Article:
[Top][All Lists]

[Date Prev][Date Next][Thread Prev][Thread Next][Date Index][Thread Index]

Re: [Gnu-arch-users] Re: tla1.2 on cygwin

From: David A. Wheeler
Subject: Re: [Gnu-arch-users] Re: tla1.2 on cygwin
Date: Sun, 14 Mar 2004 05:54:20 GMT

Aaron Bentley <address@hidden> wrote:
> Personally, I think people who use capital letters in their filenames 
> are wierdos, and I'd be happy if this was solved by requiring that all 
> category/branch names are lowercase.

Tom Lord replied:
> [That's] A perfectly reasonable _convention_ to promote.

and Erik de Castro Lopo replied:
> Well I'm one of those weirdos, but it certainly wouldn't break my heart
> if it became policy to for all lowercase category and branch names as 
> long as there was an easy way to transition from what i have now.

Here's an idea: why not reject making NEW categories, branches
(and maybe archives?) with the uppercase letters A-Z, unless some option like
"--force" is added?  Without "--force", an error message could be
printed like this:
"Using names with uppercase letters A-Z is not recommended, because
many broken filesystems (like FAT and NTFS) map upper and lowercase letters
together; the resulting confusion can risk data corruption.
Use the lowercase letters a-z instead of A-Z, to avoid these problems.
If you are sure you want to use the uppercase letters A-Z, use the --force 
to overrid this."

Since it only affects creating NEW categories/branches (and archive names?),
it won't affect using any current ones.  And if you know that won't
be a problem, you can override.

So, it's a convention strongly encouraged by the tool, but easily
overridden if you don't agree.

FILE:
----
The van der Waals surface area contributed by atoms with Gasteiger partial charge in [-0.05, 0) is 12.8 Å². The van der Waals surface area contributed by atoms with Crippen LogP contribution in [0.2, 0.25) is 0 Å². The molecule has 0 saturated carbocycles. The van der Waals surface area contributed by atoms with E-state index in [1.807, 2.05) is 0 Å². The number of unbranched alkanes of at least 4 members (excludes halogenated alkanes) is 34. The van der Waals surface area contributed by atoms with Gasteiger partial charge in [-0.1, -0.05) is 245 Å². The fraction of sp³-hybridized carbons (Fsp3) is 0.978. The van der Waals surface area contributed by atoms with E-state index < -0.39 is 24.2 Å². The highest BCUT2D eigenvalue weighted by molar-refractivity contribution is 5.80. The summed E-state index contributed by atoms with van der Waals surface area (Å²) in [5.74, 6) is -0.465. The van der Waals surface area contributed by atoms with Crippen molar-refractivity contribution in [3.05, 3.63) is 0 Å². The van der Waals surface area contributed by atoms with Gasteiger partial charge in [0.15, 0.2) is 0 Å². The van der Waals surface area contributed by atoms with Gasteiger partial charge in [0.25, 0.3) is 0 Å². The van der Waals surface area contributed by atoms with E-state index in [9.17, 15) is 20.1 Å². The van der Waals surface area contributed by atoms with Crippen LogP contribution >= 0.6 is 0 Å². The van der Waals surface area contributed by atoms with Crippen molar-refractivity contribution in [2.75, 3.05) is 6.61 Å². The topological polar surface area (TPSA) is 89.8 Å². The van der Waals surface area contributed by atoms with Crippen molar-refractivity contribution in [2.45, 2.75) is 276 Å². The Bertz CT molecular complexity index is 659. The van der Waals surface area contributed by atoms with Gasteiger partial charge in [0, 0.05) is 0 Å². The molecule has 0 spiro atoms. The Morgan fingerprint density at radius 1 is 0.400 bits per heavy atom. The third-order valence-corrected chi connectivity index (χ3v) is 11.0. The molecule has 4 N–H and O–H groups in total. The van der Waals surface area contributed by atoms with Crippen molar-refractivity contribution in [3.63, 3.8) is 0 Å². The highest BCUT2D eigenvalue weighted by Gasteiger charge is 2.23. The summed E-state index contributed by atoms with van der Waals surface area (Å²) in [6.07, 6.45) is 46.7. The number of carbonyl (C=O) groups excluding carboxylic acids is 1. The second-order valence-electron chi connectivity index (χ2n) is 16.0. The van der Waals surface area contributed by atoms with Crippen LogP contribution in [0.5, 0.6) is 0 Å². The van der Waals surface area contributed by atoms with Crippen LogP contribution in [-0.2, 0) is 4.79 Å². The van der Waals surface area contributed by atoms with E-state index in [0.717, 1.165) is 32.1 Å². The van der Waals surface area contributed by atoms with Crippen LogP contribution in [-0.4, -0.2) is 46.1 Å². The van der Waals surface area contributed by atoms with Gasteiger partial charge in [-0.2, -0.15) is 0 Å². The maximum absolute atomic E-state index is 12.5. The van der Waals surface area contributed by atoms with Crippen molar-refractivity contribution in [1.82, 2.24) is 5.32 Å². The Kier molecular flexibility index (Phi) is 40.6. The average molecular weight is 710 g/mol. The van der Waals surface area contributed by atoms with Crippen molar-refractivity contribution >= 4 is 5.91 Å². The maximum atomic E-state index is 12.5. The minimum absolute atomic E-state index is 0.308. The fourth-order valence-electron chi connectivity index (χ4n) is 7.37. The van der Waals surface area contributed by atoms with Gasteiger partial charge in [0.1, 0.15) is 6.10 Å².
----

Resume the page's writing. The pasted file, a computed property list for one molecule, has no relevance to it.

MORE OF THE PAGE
Other solutions might be better.  But this has the advantage of
stark simplicity, while avoiding some data corruption problems.
Anybody reading that error message will quickly understand why their request
was rejected; no need to read a complicated user manual on the non-joys
of case-insensitive filesystems (the majority of all running filesystems, sigh).
This approach won't interfere with international characters at all, a good 
And yet, this simple test will mean that the tool will protect
users from subtle disasters, with a way to override the protection if you
know what you're doing.

BTW, I limited this to A-Z.  Perhaps it shouldn't permit
"uppercase letters" in general, but I bet the various case-folding
filesystems aren't that smart.  I'll bet they do A-Z => a-z and
nothing more, because of the complexities of international languages.

I don't know if archive names should be limited to forbid A-Z.
They probably SHOULD be, for all the same reasons.
If so, that means -MIRROR needs to be -mirror.
That doesn't appear to be a serious problem to me, but others
might disagree.  Note this has nothing to do with the filenames
of where things are stored, or of the files that are managed.

--- David A. Wheeler

reply via email to

[Prev in Thread] Current Thread [Next in Thread]